Telemedicine can help pregnant women manage opioid addiction

According to a report from the American Centres for Disease Control and Prevention, the number of pregnant women addicted to opioids tripled in at least 28 states between 1999 and 2014. — AFP pic
According to a report from the American Centres for Disease Control and Prevention, the number of pregnant women addicted to opioids tripled in at least 28 states between 1999 and 2014. — AFP pic

NEW YORK, Feb 14 — A recent research study in the United States has highlighted the benefits of telemedicine for pregnant women suffering from opiate drug addiction.

The study showed that teleconsultations enabled nearly 100 patients take advantage of medical monitoring, which showed similar results to meeting face to face in the consulting room.

Telemedicine has proved useful in regions that are underserved by medical resources in France and the United States. Now a study published in Jama Network Open has shown that this type of consultation, which is carried out remotely via computer, can encourage women to tackle the problem of opioid addiction, a major health crisis in the United States. The subject is often taboo for those affected, particularly if they are pregnant.

According to a report from the American Centres for Disease Control and Prevention, the number of pregnant women addicted to opioids tripled in at least 28 states between 1999 and 2014.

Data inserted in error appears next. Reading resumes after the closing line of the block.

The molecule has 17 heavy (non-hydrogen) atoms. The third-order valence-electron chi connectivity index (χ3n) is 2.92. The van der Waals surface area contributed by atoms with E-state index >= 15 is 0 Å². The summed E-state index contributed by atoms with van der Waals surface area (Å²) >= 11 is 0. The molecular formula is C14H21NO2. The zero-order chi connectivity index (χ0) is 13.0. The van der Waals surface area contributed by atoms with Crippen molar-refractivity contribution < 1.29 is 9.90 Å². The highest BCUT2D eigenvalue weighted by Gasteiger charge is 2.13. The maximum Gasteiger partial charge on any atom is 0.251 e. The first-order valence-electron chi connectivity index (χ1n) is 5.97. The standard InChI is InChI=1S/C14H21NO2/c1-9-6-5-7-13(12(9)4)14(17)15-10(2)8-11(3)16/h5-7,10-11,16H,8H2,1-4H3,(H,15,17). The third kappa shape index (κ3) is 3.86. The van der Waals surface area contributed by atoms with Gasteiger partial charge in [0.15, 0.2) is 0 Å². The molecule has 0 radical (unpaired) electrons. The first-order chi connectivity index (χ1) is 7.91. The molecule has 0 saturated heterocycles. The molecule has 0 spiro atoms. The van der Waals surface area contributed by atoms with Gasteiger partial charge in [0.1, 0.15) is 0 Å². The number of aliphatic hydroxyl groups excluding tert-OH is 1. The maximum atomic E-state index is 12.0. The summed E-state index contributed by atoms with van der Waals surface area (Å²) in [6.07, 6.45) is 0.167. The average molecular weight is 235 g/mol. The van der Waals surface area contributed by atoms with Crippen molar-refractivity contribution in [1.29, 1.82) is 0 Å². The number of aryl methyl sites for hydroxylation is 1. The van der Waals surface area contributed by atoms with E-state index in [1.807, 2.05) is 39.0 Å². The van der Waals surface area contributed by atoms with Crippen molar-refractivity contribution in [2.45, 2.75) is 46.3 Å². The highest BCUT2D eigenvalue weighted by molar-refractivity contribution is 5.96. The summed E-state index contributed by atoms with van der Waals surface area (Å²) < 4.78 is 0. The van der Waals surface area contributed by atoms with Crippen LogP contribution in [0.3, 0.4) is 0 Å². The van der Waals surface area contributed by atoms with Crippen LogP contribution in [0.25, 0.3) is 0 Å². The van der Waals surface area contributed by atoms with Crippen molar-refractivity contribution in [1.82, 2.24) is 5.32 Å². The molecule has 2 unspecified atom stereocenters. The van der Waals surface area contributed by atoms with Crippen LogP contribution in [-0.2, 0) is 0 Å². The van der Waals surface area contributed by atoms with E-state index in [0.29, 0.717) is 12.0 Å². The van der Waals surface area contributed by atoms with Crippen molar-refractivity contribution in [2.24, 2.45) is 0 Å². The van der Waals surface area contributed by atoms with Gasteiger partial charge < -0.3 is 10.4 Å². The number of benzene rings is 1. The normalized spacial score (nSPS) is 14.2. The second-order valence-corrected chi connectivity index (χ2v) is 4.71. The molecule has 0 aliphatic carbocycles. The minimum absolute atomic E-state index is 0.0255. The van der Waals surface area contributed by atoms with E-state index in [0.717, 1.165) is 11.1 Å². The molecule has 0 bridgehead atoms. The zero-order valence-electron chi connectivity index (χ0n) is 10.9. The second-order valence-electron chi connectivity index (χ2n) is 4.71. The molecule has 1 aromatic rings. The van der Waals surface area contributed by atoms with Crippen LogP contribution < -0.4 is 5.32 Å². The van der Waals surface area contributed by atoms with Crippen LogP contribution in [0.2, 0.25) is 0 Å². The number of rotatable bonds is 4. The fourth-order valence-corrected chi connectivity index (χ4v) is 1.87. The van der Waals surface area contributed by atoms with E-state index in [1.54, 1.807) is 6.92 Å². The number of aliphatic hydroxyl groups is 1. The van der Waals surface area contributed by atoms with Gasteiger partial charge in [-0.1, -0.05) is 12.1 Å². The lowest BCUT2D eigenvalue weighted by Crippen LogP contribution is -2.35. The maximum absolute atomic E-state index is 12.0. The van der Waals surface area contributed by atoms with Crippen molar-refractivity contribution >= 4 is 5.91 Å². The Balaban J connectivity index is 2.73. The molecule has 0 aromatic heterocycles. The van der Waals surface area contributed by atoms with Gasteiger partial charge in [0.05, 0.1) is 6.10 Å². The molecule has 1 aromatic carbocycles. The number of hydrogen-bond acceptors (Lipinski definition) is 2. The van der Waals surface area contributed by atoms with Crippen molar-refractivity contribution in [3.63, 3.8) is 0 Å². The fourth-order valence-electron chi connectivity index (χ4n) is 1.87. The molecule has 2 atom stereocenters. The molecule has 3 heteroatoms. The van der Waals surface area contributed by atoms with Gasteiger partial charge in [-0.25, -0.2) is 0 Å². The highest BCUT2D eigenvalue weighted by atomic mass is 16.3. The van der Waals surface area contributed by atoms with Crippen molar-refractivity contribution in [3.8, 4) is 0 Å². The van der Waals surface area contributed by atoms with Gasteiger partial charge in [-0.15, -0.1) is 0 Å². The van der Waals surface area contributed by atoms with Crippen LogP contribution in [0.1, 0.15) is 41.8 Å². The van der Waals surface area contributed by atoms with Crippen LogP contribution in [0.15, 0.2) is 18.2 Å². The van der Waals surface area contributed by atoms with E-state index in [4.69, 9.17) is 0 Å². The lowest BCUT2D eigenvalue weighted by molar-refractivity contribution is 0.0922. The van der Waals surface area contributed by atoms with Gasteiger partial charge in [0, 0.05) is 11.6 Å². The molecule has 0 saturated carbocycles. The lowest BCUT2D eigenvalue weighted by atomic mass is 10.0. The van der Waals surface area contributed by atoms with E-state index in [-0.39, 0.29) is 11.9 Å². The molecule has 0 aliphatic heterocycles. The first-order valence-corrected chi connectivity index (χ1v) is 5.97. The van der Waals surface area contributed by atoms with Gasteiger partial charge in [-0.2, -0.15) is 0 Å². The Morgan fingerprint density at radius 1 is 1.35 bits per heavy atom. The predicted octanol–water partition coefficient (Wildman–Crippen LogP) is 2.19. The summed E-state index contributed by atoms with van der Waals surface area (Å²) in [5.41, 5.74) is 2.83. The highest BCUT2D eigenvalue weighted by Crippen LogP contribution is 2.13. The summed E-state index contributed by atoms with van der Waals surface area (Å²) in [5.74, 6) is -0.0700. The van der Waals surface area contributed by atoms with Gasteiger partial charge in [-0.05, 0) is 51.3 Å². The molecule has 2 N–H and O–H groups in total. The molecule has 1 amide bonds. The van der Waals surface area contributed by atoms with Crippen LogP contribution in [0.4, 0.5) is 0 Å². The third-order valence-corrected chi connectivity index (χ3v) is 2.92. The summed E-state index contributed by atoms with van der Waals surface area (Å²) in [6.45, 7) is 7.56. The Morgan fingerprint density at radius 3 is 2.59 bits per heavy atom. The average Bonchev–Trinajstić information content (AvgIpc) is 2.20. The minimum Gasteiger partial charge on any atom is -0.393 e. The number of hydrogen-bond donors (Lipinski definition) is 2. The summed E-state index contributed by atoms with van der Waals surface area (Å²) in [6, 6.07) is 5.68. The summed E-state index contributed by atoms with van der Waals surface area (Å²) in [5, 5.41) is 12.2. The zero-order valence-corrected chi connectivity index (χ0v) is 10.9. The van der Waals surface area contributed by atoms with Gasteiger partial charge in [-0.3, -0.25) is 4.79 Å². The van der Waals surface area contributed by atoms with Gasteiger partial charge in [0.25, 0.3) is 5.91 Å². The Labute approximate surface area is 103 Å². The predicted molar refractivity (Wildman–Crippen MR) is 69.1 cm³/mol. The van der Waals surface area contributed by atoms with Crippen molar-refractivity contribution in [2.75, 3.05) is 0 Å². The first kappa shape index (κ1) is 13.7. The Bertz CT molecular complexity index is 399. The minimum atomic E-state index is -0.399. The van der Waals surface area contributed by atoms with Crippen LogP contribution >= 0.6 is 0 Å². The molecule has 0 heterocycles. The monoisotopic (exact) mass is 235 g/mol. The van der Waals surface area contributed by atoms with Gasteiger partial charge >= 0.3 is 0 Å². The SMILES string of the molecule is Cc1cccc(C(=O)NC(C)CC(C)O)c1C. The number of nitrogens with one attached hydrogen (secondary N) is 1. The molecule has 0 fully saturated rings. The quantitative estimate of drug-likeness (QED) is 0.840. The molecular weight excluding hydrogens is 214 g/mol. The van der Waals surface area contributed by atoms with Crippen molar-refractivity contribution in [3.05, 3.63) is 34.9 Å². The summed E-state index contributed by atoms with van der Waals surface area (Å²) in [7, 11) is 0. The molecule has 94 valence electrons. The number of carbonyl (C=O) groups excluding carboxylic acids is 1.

This is a very worrying development, considering that the use of opioids during pregnancy can have many harmful effects on both pregnant women and their unborn children: poor fetal growth, premature birth, birth defects, and neonatal abstinence syndrome, which occurs when an infant has been exposed to addictive drugs in utero.

Starting from the fact that less than 20 per cent of American women affected by opioid addiction receive medical treatment, study leader Professor Constance Guille of the Medical University of South Carolina and her team set out to evaluate different ways to help women suffering from disorders linked to opioid use during and after pregnancy.

No significant difference between the two methods of consultation

Treatment of opiate-related disorders usually involves a combination of medication and counseling which can in part be delivered via telemedicine. The study involved 98 opioid-dependent expectant mothers and four obstetrician practices to see if teleconsultations could provide the same quality of treatment as conventional visits.

Following an initial obligatory office appointment, the women continued to consult via telemedicine. Prof. Guille and her team found that there was no statistically significant difference in terms of retention in treatment between the mothers who consulted remotely during and after their pregnancy and those who met face to face with their doctors (80.4 per cent versus 92.7 per cent).

“Telemedicine may provide a scalable solution to making lifesaving treatment available to pregnant women to reduce the maternal morbidity and mortality associated with opioid use disorder and improve maternal and child health”, the study concluded.

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